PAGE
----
Words and images matter…for people with disabilities and all minorities. I was able to have a wonderfully insightful interview with Seth Adam, Director of Communications for GLAAD, the leading media advocacy and minority rights organization for the lesbian, gay, bisexual and transgender (LGBT) community. Throughout the interview Seth shared how personal convictions, passion, advocacy and awareness leads to change. One of the main reasons I wanted to share a conversation with Seth was the organization’s annual report on media and inclusion which incorporates people with disabilities. Each year, GLAAD spearheads the Where We Are on TV report which analyzes the overall diversity of primetime scripted series regulars and looks at the number of characters encompassing LGBT, race and ethnicity, and people with disability on broadcast, cable networks and streaming networks.

The mission statement of the organization speaks to commitment and conviction: GLAAD rewrites the script for LGBT equality. As a dynamic media force, GLAAD tackles tough issues to shape the narrative and provoke dialogue that leads to cultural change. GLAAD protects all that has been accomplished and creates a world where everyone can live the life they love.

Here’s a video that shares an overview of GLAAD and what the organization achieves.

After I heard more from Seth about GLAAD’s overall mission and purpose I realize that a similar organization focusing on inclusion of people with disability within the media could be a powerful ally for this group. Consider the graphic from GLAAD’s website and if it was people with disabilities.


As GLAAD’s Director of Communications, Seth drives the organization’s media strategy and bridges impactful partnerships with some of the world’s most well-known brands. His writing and commentary have appeared in news sources including The Associated Press, The New York Times, USA Today, TIME, and many more.

NEW YORK, NY - OCTOBER 17:  Seth Adam, director of Communications at GLAAD rings the NASDAQ Opening Bell at NASDAQ MarketSite on October 17, 2014 in New York City.  (Photo by Rob Kim/Getty Images)

NEW YORK, NY – OCTOBER 17: Seth Adam, director of Communications at GLAAD rings the NASDAQ Opening Bell at NASDAQ MarketSite on October 17, 2014 in New York City. (Photo by Rob Kim/Getty Images)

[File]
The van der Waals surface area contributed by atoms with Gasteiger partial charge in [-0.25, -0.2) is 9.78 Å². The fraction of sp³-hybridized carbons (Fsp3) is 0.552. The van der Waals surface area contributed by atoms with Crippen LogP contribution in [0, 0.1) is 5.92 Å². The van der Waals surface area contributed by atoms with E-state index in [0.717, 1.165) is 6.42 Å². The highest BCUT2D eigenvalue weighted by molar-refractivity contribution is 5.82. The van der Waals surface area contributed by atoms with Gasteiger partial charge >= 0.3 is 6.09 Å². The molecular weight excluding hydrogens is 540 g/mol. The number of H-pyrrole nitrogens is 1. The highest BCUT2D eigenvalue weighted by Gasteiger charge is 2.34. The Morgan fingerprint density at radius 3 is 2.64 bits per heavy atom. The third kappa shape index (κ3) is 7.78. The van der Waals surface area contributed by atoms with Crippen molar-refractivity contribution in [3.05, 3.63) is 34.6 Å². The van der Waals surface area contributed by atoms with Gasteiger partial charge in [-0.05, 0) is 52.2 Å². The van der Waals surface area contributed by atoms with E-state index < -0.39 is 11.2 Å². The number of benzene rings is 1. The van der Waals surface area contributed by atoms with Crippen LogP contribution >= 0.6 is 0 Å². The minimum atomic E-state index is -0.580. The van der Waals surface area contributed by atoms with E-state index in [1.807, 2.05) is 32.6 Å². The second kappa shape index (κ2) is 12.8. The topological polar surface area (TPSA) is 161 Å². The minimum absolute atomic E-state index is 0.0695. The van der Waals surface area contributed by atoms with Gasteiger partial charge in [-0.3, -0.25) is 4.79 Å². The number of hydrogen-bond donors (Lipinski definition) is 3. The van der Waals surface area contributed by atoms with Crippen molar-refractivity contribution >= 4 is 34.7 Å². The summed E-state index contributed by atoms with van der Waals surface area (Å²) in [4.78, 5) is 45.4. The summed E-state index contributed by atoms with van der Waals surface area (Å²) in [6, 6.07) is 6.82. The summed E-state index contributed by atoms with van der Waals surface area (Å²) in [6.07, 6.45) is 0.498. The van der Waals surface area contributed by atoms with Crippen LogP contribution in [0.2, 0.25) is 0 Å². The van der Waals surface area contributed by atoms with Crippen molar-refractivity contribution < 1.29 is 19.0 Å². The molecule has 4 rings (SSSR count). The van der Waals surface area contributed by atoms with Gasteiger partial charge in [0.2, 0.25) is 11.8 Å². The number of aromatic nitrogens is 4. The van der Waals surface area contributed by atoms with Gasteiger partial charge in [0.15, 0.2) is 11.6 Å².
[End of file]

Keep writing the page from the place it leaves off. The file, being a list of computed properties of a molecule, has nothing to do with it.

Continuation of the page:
Here now is the full interview with Seth Adam.

Can you share a bit about your background and why you’re passionate about GLAAD’s efforts and your role at the organization?

GLAAD works to shape the narrative about the LGBT community in the media, bringing stories of triumph and trial to people across the world in order to build support for equality. This has a real impact on policy decisions and public opinion; for some, the only LGBT people they know are those they meet on TV, at the movies, or when reading the newspaper. What renews my passion is knowing that, because of  GLAAD’s work and the media’s ability to impact people all over the world in new ways, a storyline or campaign of ours can give LGBT youth hope and confidence that they can succeed simply by being themselves.

Within what I’ve seen relating to advertising and disability we’re at the initial stages of greater inclusion of people with disabilities. Can you share some background on GLAAD’s beginnings more than 25 years ago and the initial milestones your organization was able to accomplish?

GLAAD was founded in response to the grossly defamatory coverage of the gay community during the height of the HIV/AIDS crisis. Today, GLAAD’s first milestones seem like such standard, everyday parts of news and entertainment, but in the 1980s, GLAAD had to start from square-one with media outlets to increase and improve representation of LGBT people. As an organization and as a culture, we’ve made so many advances in terms of how the LGBT community is portrayed, but it had to start with something as seemingly simple, yet desperately important, as recognizing that we exist. Unfortunately, that work still isn’t done, as we advocate every day for transgender and bisexual members of our community to have their identities recognized, and for LGBT people to be portrayed with respect.

What was the climate like at the time and how were gay, lesbian and other minorities represented in media?

In one word: dehumanizing. Such defamatory media coverage made it even harder to get the general public and lawmakers to take the LGBT community’s needs seriously—to get the necessary funding for research and healthcare. It was clear then, just as it is now, that legal equality and cultural equality are integrally tied.

What is the climate like today and how are gay, lesbian and other minorities represented in media?